Step 3: Complete Your Notary Public Application Form
After you’ve made sure that you satisfy all of Massachusetts’ qualifying requirements, you will need to complete your notary public application. This can only be done by mail.
You will need to include your personal information, including your:
- Legal name, address, phone number, and date of birth
- Current occupation
- Name of current employer
- Length of residence in Massachusetts
- Previous residences for the past 10 years
The application form entails four pages; page three will need to be notarized by an already-commissioned notary public before you submit it.
The last page is for your references; you will need to provide four references of “known and respected members” of your community. This will need to be signed under penalty of perjury.
Step 4: Submit Your Notary Application
After your application is complete, you will need to staple all four pages together alongside an up-to-date resume and a business card (if applicable).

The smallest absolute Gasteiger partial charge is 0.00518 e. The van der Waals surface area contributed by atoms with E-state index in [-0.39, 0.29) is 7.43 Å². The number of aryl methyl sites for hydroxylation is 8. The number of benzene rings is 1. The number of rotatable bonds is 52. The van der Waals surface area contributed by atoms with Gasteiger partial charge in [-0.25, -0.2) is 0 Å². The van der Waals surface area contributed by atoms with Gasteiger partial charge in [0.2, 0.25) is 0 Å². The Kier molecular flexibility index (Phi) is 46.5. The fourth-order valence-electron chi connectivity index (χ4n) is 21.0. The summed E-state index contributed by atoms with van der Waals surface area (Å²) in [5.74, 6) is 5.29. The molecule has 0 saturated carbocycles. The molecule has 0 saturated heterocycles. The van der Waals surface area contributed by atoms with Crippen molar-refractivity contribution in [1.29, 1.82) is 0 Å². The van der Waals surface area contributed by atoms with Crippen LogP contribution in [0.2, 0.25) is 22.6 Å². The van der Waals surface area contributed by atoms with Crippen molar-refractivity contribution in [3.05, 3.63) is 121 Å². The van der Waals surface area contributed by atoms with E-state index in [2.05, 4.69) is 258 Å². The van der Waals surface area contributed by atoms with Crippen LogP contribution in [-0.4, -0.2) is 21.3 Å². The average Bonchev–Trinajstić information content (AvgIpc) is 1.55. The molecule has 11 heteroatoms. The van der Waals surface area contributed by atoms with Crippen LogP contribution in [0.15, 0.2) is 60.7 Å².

You will then need to mail it to the following address:
Notary Public Office
24 Beacon St.
Room 184, State House
Boston, MA 02133
Your notice of approval will be mailed to you within 18 days. This date is provided on your application form. If approved, the Secretary of the Commonwealth will email you with the notification of your appointment (including directions for being sworn in).
The instructions will also include how you will go about paying the $60 processing fee for your notary commission (this is only paid if you are accepted).
Note: For information relating to renewing your commission, we recommend contacting the Public Records Division in the Secretary of State’s Office at (617) 727-2836.
Step 5: Protect Yourself With Errors and Omissions Insurance
While not required by law, it’s a good idea to consider protecting yourself with Errors and Omissions (E&O) insurance.
This type of insurance provides coverage for any potential mistakes or omissions that you might make as you perform notarial acts.
It’s an extra layer of protection that can give you peace of mind while operating for a relatively low opportunity cost.
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Step 6: Equip Yourself With the Necessary Supplies